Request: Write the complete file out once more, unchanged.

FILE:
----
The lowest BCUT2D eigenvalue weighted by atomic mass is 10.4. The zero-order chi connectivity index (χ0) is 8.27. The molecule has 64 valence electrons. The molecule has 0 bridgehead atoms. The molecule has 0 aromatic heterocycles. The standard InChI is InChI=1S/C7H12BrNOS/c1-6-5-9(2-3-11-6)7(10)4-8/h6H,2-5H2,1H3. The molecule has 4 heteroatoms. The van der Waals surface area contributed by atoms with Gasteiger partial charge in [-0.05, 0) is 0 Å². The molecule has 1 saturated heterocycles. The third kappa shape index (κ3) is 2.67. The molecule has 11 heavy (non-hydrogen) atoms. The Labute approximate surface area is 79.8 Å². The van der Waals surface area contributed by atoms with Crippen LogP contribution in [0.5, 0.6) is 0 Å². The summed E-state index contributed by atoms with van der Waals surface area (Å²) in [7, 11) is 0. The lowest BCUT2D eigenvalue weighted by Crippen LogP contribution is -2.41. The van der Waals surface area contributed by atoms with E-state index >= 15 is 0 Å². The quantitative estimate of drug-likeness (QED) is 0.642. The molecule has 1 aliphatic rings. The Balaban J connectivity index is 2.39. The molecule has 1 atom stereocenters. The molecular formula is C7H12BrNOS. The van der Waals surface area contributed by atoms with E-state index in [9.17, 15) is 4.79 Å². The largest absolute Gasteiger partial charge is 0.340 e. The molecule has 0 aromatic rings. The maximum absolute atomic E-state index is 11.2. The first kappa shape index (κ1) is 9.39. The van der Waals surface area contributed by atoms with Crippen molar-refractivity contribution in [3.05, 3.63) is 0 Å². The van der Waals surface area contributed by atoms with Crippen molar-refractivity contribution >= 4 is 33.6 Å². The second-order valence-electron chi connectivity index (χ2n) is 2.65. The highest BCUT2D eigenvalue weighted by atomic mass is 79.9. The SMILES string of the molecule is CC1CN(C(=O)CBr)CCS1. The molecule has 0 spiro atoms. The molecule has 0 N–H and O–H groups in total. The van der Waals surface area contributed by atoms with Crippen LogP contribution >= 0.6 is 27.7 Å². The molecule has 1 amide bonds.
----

The lowest BCUT2D eigenvalue weighted by atomic mass is 10.4. The zero-order chi connectivity index (χ0) is 8.27. The molecule has 64 valence electrons. The molecule has 0 bridgehead atoms. The molecule has 0 aromatic heterocycles. The standard InChI is InChI=1S/C7H12BrNOS/c1-6-5-9(2-3-11-6)7(10)4-8/h6H,2-5H2,1H3. The molecule has 4 heteroatoms. The van der Waals surface area contributed by atoms with Gasteiger partial charge in [-0.05, 0) is 0 Å². The molecule has 1 saturated heterocycles. The third kappa shape index (κ3) is 2.67. The molecule has 11 heavy (non-hydrogen) atoms. The Labute approximate surface area is 79.8 Å². The van der Waals surface area contributed by atoms with Crippen LogP contribution in [0.5, 0.6) is 0 Å². The summed E-state index contributed by atoms with van der Waals surface area (Å²) in [7, 11) is 0. The lowest BCUT2D eigenvalue weighted by Crippen LogP contribution is -2.41. The van der Waals surface area contributed by atoms with E-state index >= 15 is 0 Å². The quantitative estimate of drug-likeness (QED) is 0.642. The molecule has 1 aliphatic rings. The Balaban J connectivity index is 2.39. The molecule has 1 atom stereocenters. The molecular formula is C7H12BrNOS. The van der Waals surface area contributed by atoms with E-state index in [9.17, 15) is 4.79 Å². The largest absolute Gasteiger partial charge is 0.340 e. The molecule has 0 aromatic rings. The maximum absolute atomic E-state index is 11.2. The first kappa shape index (κ1) is 9.39. The van der Waals surface area contributed by atoms with Crippen molar-refractivity contribution in [3.05, 3.63) is 0 Å². The van der Waals surface area contributed by atoms with Crippen molar-refractivity contribution >= 4 is 33.6 Å². The second-order valence-electron chi connectivity index (χ2n) is 2.65. The highest BCUT2D eigenvalue weighted by atomic mass is 79.9. The SMILES string of the molecule is CC1CN(C(=O)CBr)CCS1. The molecule has 0 spiro atoms. The molecule has 0 N–H and O–H groups in total. The van der Waals surface area contributed by atoms with Crippen LogP contribution >= 0.6 is 27.7 Å². The molecule has 1 amide bonds.